Prayer For Alabama – And For Us

This is Tuscaloosa, Alabama a few hours ago. My wife has friends and family there, and the news isn’t good. The city is devastated, with several buildings simply gone. It only gets worse from there; the damage across the state, and all over the Southeast, is unspeakable. And it touches home in so many ways – our associate pastor’s wife has family in Cordova, Alabama and while her family is safe, she’s heard that her hometown has been obliterated. And the night isn’t over yet.

The storm line is moving rapidly into Atlanta, where I live, and the news reporters are all over the TV trying to emphasize just what’s coming our way. In some ways, it feels like a scene from an apocalyptic movie – people breathlessly watching the skies as an unknown and unstoppable force moves through the night devastating the people in its path.

I’m not the hysterical type – I tend to think that I’ll just go to bed here in a bit and wake up tomorrow like nothing ever happened. But for thousands of people tonight, the words I spoke to my students just an couple of hours ago seem freakishly prescient:

“Every day is life or death. We tend to think that everything is fine because we live comfortable lives with homes and cars and food. But for countless people all over the world, they don’t know when their next meal will come. Or if they get a next meal, whether or not that meal will kill them. There are places on earth where the next child born has a 99% chance of having HIV or AIDS and most likely won’t live past 16 years old. Life and death. We live with that reality every day. And God knows this. He knows and it’s why He isn’t content for us to come to Him; it’s why He left his glory behind and came to earth to take our sin on himself – and not just the sin of the people who would believe, but even the ones who would spit and cuss and deny God with their last breath. God died for them anyway because He loves them, and wouldn’t have it any other way.”

Life or death. We really do live on that edge. May God grant grace for those who find that edge too thin this evening, and may His people show compassion to those left behind.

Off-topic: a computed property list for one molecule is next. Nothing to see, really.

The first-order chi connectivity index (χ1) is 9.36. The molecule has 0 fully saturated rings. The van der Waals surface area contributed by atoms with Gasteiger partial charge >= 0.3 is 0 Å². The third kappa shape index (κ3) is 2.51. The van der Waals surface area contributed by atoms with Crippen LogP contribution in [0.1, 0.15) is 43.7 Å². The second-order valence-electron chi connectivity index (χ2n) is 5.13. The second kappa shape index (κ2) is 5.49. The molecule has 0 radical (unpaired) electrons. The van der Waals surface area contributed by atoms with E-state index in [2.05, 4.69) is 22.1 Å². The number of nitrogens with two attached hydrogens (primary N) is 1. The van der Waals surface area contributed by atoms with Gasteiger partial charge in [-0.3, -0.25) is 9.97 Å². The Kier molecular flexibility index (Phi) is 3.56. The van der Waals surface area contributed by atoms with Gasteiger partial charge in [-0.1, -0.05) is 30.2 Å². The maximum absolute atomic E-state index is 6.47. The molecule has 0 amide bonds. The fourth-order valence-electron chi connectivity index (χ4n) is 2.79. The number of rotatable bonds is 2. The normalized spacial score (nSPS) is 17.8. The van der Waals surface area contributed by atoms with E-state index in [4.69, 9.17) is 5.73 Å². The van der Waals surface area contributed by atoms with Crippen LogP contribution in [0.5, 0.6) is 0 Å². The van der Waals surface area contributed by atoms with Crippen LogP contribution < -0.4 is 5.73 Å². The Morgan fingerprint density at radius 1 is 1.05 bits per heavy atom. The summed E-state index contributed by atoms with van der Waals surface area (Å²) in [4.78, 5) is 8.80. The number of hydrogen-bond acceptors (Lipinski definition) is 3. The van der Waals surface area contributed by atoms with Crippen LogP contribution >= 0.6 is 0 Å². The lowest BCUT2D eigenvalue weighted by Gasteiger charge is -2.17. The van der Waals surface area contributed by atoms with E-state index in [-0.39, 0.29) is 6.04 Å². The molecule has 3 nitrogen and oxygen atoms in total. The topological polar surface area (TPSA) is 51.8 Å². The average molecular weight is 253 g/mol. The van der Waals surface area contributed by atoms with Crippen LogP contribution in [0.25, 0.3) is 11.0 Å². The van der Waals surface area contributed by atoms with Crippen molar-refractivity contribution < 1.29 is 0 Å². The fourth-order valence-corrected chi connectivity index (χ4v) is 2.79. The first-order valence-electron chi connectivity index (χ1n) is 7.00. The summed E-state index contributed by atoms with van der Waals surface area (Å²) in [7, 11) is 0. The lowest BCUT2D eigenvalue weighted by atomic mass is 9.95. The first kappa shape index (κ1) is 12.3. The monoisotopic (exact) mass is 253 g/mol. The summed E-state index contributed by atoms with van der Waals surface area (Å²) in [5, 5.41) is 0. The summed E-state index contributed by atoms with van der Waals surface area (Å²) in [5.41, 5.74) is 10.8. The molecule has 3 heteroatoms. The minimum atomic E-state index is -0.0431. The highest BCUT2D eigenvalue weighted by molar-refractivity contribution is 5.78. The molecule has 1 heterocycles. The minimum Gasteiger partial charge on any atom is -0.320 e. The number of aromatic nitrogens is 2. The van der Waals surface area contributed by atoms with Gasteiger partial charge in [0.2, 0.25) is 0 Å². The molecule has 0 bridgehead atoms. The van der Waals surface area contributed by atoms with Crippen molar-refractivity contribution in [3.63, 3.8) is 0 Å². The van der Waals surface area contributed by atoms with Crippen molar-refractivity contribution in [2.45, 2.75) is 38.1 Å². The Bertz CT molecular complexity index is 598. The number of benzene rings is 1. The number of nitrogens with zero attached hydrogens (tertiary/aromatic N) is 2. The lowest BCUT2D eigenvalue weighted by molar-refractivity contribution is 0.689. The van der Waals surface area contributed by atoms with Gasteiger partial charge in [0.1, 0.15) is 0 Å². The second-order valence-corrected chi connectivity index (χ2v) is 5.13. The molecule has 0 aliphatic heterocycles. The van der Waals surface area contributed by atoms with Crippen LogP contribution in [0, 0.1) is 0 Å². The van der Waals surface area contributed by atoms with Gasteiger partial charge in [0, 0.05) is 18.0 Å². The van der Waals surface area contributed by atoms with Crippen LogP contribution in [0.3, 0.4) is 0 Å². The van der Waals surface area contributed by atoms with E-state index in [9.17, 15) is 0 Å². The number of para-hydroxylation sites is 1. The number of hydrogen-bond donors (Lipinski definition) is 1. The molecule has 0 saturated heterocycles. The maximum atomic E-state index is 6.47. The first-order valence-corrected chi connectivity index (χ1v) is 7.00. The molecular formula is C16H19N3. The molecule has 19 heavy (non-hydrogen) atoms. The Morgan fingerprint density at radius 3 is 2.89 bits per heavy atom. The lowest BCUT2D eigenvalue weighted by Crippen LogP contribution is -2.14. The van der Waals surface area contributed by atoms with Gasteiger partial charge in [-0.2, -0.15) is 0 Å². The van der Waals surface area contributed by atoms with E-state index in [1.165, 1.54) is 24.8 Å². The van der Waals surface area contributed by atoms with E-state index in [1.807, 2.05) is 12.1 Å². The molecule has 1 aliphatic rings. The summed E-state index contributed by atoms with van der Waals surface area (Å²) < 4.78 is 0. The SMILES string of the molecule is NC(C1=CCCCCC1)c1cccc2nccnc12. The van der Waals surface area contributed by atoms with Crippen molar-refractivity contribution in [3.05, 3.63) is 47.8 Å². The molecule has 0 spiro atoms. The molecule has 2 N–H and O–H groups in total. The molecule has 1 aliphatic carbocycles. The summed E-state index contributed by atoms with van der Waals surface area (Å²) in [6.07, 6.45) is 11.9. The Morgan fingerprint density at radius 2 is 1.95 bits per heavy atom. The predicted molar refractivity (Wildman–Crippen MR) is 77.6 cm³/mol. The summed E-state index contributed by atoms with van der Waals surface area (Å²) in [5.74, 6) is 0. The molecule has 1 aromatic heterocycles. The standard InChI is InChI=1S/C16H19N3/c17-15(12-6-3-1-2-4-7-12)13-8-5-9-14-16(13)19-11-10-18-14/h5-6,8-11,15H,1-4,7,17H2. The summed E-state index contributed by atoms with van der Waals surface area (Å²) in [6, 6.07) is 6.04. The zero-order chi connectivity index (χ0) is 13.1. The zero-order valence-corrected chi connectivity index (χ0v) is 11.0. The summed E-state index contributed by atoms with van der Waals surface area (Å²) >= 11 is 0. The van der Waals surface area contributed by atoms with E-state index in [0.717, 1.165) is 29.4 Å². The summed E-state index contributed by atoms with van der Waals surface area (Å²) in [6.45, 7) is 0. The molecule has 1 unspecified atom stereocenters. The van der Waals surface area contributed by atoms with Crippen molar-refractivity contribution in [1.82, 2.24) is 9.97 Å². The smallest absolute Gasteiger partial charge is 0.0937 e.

A Sock Monkey, Anxiety and An Answered Prayer

Today was one of those days – the kind where the weight of the world settles in on your shoulders and makes you realize just how fragile you really are. I woke up from a horrible dream (I can’t begin to describe it, but suffice it to say it involved a man in Sock Monkey pajamas sitting next to me in bed and asking me questions I couldn’t answer) and immediately felt the day slip beyond my control. My entire ride to work was overshadowed by my anxiety over this one particular issue.

But then I get to my office and there’s a voicemail waiting for me, one left at 3:30 AM. “Pastor Brooks, this is the girl you prayed for at the church awhile back. I just wanted to call and let you know that everything worked out okay for me after you prayed. My parents are still getting divorced, but everything is better this way, and I’m much happier. Thanks for praying for me. It helped. I know I told you I would call you and tell you what happened, and I’m sorry it took me so long. But anyway, thanks.”

That’s it. My brain reels. For the life of me, I can’t figure out who the heck this girl is. I wonder if she somehow got a wrong number, but what are the odds that she would dial my direct office line and call me Pastor Brooks? I’d obviously met her somewhere in the past. But where? And why did she call in the middle of the night the exact same night I was having trouble sleeping?

Then I remembered: a few months ago, Rachel and I were getting our wills done at Rehoboth Baptist Church (don’t ask). I was running late, and Rachel called and told me about this girl who was at the church and in need of prayer, but there wasn’t a staff person available at the time. So Rachel asked me to pray with the girl when I arrived. I spent 10 minutes with the young woman, and most of it was spent listening as she sobbed about her parents fighting, her struggling to pay for her schooling at Le Cordon Bleu Culinary Arts School, her desperate need to know that someone cared. That God cared.

So I prayed with her. And then I handed her my business card from RZIM and told her to call me and let me know what God did.

Last night, as I struggled she called me. This morning, when I needed it, she reminded me of what God wanted me to remember. Not two minutes later a co-worker came and spoke to me and confirmed me as well. Then this afternoon, another co-worker affirmed me.

Basically, God spent the day telling me, “I got this. It’s all good.”

Sometimes, despite our cynical inclinations to disbelieve in the happy-ever-afters in this life, things really do work out. Today was one of those days.